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We are listed under 'Macs Fund'

©2018 Mac's Fund

Mac's Fund

Mac’s Fund is a 501c3 nonprofit organization that is dedicated to the well being of community and shelter cats in and around the Philadelphia area.  We support local rescue organizations  through education and financial assistance. 

 

The Mac Fund offers financial assistance to organizations involved in TNR programs.  Mac’s Fund also supplies financial resources for emergency surgery for feral and community cats. 

 

We work closely with local animal rescue organizations to enhance the lives of these cats and  to help the community better understand these misunderstood neighbors. 

Mac's Fund would like to thank the Philadelphia Foundation for their incredibly generous grant of $1000 to support our mission to serve the community and shelter cats of Philadelphia.  The gift was made from the Gerry Lenfest Legacy Fund following a recommendation by Ms. Joy H. Tartar.

With these funds, Mac's Fund was able to co-sponsor Catadelphila's cat shelter building workshop as well as pay some of the medical bills for sweet, lovable Neptune!  Once Neptune has fully recovered, he will be available for adoption.  Let me know if you are interested!

Grants like this make it possible for Mac's Fund to continue our mission and truly make a difference, through education and financial assistance, in the lives of these wonderful but forgotten animals.

 

Neptune post op and under recorvery!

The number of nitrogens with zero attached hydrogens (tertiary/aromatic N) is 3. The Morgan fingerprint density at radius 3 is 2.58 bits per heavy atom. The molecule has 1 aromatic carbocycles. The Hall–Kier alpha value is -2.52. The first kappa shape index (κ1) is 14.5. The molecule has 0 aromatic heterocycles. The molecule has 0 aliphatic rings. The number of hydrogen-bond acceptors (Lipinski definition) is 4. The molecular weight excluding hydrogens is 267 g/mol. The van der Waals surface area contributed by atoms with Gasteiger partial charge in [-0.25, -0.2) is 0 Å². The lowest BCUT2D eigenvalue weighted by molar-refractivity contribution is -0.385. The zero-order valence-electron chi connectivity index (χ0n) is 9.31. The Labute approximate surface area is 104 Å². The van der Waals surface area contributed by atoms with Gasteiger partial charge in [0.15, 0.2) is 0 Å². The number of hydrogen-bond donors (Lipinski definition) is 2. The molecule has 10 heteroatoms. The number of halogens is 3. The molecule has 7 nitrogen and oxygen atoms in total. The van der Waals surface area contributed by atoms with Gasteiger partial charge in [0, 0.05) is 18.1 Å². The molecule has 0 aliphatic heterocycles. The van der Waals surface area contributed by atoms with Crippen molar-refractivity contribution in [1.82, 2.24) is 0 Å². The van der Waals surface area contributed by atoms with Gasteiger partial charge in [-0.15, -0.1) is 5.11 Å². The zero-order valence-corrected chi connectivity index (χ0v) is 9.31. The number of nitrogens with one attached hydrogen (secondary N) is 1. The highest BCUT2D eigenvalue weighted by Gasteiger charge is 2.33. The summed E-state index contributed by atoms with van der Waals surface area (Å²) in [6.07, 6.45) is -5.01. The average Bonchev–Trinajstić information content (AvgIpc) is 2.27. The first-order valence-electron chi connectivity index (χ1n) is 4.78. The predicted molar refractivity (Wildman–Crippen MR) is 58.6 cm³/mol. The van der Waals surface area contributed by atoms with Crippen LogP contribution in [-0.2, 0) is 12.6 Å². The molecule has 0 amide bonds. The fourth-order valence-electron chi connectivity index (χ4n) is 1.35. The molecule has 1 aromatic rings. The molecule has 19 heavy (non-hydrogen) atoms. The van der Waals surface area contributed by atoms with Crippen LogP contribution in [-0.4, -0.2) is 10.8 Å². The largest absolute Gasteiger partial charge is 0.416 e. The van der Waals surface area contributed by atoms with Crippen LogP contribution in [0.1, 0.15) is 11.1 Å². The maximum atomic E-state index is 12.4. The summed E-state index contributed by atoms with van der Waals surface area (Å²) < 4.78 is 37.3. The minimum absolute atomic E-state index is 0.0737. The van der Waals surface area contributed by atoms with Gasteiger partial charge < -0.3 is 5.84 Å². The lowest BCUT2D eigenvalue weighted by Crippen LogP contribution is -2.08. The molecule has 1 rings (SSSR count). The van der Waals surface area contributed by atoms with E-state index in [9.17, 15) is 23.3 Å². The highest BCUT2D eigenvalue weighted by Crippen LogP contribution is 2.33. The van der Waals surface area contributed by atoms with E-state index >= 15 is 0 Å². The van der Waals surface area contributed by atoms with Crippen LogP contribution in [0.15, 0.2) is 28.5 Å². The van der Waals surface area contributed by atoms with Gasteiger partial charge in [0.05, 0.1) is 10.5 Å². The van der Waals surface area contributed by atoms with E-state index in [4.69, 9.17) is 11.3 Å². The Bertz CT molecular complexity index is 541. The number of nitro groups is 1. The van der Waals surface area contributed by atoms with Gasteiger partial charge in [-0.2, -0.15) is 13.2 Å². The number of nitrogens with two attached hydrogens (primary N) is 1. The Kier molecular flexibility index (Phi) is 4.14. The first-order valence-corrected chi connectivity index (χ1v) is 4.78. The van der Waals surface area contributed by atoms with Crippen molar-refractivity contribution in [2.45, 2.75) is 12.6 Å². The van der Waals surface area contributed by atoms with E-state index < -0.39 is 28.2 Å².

TRAP-NEUTER-RETURN-MANAGE

Trap-Neuter-Return-Manage, or "TNRM,” is the most humane and effective method known for managing feral and stray cats.  The cats, who usually live together in a group called a colony, are trapped by dedicated animal rescuers, often at their own expense, and brought to a veterinary clinic. The cats are then given a general exam, spayed or neutered, vaccinated for rabies and ear tipped to identify them as altered.   After they've recovered from their surgeries, the cats are returned back to their original territory as long as the location is deemed safe.  Once the colony has been been completely spayed/neutered, the caretaker who provides regular food and shelter should continue to monitor for additional cats and continue to TNR the new cats.   When foster or permanent homes are available, young kittens and friendly adults are removed and placed for adoption.

TNR is not only good for the cats, but it is good for the neighborhood too!  Spaying and neutering also greatly reduce nuisance behavior. Once the cats have been altered,  fighting, yowling and other noise associated with mating is eliminated. The foul odor caused by unaltered males spraying to mark territory disappears. The cats themselves are healthier and less likely to spread feline diseases. Meanwhile, rodent control is maintained by the cats' continued presence.

Want to do more to help the cats of Philadelphia? Contact Clare HERE for Volunteer Opportunities.